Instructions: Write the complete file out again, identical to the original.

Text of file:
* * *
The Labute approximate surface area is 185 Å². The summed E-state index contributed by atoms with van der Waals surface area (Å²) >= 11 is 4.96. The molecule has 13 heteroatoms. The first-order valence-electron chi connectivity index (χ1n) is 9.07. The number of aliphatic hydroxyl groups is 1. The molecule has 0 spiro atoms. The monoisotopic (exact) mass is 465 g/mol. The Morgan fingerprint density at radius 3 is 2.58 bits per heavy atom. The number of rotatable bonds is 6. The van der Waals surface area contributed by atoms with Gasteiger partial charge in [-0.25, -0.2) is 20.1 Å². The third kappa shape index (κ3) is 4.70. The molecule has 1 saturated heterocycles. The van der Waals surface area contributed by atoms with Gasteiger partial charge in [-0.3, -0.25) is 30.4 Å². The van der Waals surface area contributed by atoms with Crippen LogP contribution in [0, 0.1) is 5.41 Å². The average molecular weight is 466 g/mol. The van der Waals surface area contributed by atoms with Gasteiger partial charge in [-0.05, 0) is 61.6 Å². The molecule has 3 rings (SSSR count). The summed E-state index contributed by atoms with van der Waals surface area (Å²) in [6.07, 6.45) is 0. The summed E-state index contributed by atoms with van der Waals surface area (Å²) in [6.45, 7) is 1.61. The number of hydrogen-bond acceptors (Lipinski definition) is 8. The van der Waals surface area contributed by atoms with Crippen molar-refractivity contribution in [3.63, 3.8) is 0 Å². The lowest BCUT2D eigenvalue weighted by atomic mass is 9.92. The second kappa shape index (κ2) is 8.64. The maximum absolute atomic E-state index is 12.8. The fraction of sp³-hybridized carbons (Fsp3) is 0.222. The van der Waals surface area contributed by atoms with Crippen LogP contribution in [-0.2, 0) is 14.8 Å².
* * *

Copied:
The Labute approximate surface area is 185 Å². The summed E-state index contributed by atoms with van der Waals surface area (Å²) >= 11 is 4.96. The molecule has 13 heteroatoms. The first-order valence-electron chi connectivity index (χ1n) is 9.07. The number of aliphatic hydroxyl groups is 1. The molecule has 0 spiro atoms. The monoisotopic (exact) mass is 465 g/mol. The Morgan fingerprint density at radius 3 is 2.58 bits per heavy atom. The number of rotatable bonds is 6. The van der Waals surface area contributed by atoms with Gasteiger partial charge in [-0.25, -0.2) is 20.1 Å². The third kappa shape index (κ3) is 4.70. The molecule has 1 saturated heterocycles. The van der Waals surface area contributed by atoms with Gasteiger partial charge in [-0.3, -0.25) is 30.4 Å². The van der Waals surface area contributed by atoms with Crippen LogP contribution in [0, 0.1) is 5.41 Å². The average molecular weight is 466 g/mol. The van der Waals surface area contributed by atoms with Gasteiger partial charge in [-0.05, 0) is 61.6 Å². The molecule has 3 rings (SSSR count). The summed E-state index contributed by atoms with van der Waals surface area (Å²) in [6.07, 6.45) is 0. The summed E-state index contributed by atoms with van der Waals surface area (Å²) in [6.45, 7) is 1.61. The number of hydrogen-bond acceptors (Lipinski definition) is 8. The van der Waals surface area contributed by atoms with Crippen molar-refractivity contribution in [3.63, 3.8) is 0 Å². The lowest BCUT2D eigenvalue weighted by atomic mass is 9.92. The second kappa shape index (κ2) is 8.64. The maximum absolute atomic E-state index is 12.8. The fraction of sp³-hybridized carbons (Fsp3) is 0.222. The van der Waals surface area contributed by atoms with Crippen LogP contribution in [-0.2, 0) is 14.8 Å².